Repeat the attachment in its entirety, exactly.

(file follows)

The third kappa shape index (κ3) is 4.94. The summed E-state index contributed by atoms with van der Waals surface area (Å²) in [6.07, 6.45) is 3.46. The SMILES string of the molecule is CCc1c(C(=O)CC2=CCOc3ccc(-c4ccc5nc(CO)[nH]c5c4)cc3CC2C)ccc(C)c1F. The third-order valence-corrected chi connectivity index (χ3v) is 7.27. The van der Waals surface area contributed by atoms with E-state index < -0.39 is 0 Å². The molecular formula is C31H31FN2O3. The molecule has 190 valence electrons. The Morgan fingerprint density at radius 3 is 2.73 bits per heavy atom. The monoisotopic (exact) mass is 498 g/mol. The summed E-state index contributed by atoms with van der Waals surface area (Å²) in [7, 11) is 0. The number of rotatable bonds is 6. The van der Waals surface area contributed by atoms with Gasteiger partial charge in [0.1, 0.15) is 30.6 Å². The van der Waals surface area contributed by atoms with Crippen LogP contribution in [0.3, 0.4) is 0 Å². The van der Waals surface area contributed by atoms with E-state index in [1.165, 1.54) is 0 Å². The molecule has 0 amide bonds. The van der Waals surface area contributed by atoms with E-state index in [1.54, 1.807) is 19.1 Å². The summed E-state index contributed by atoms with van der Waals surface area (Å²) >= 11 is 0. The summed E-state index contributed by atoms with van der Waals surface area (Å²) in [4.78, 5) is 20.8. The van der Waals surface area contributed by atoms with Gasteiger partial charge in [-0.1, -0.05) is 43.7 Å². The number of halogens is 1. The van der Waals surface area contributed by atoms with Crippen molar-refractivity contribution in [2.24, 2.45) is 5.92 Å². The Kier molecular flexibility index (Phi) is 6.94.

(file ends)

The third kappa shape index (κ3) is 4.94. The summed E-state index contributed by atoms with van der Waals surface area (Å²) in [6.07, 6.45) is 3.46. The SMILES string of the molecule is CCc1c(C(=O)CC2=CCOc3ccc(-c4ccc5nc(CO)[nH]c5c4)cc3CC2C)ccc(C)c1F. The third-order valence-corrected chi connectivity index (χ3v) is 7.27. The van der Waals surface area contributed by atoms with E-state index < -0.39 is 0 Å². The molecular formula is C31H31FN2O3. The molecule has 190 valence electrons. The Morgan fingerprint density at radius 3 is 2.73 bits per heavy atom. The monoisotopic (exact) mass is 498 g/mol. The summed E-state index contributed by atoms with van der Waals surface area (Å²) in [7, 11) is 0. The number of rotatable bonds is 6. The van der Waals surface area contributed by atoms with Gasteiger partial charge in [0.1, 0.15) is 30.6 Å². The van der Waals surface area contributed by atoms with Crippen LogP contribution in [0.3, 0.4) is 0 Å². The van der Waals surface area contributed by atoms with E-state index in [1.165, 1.54) is 0 Å². The molecule has 0 amide bonds. The van der Waals surface area contributed by atoms with E-state index in [1.54, 1.807) is 19.1 Å². The summed E-state index contributed by atoms with van der Waals surface area (Å²) >= 11 is 0. The summed E-state index contributed by atoms with van der Waals surface area (Å²) in [4.78, 5) is 20.8. The van der Waals surface area contributed by atoms with Gasteiger partial charge in [-0.1, -0.05) is 43.7 Å². The number of halogens is 1. The van der Waals surface area contributed by atoms with Crippen molar-refractivity contribution in [2.24, 2.45) is 5.92 Å². The Kier molecular flexibility index (Phi) is 6.94.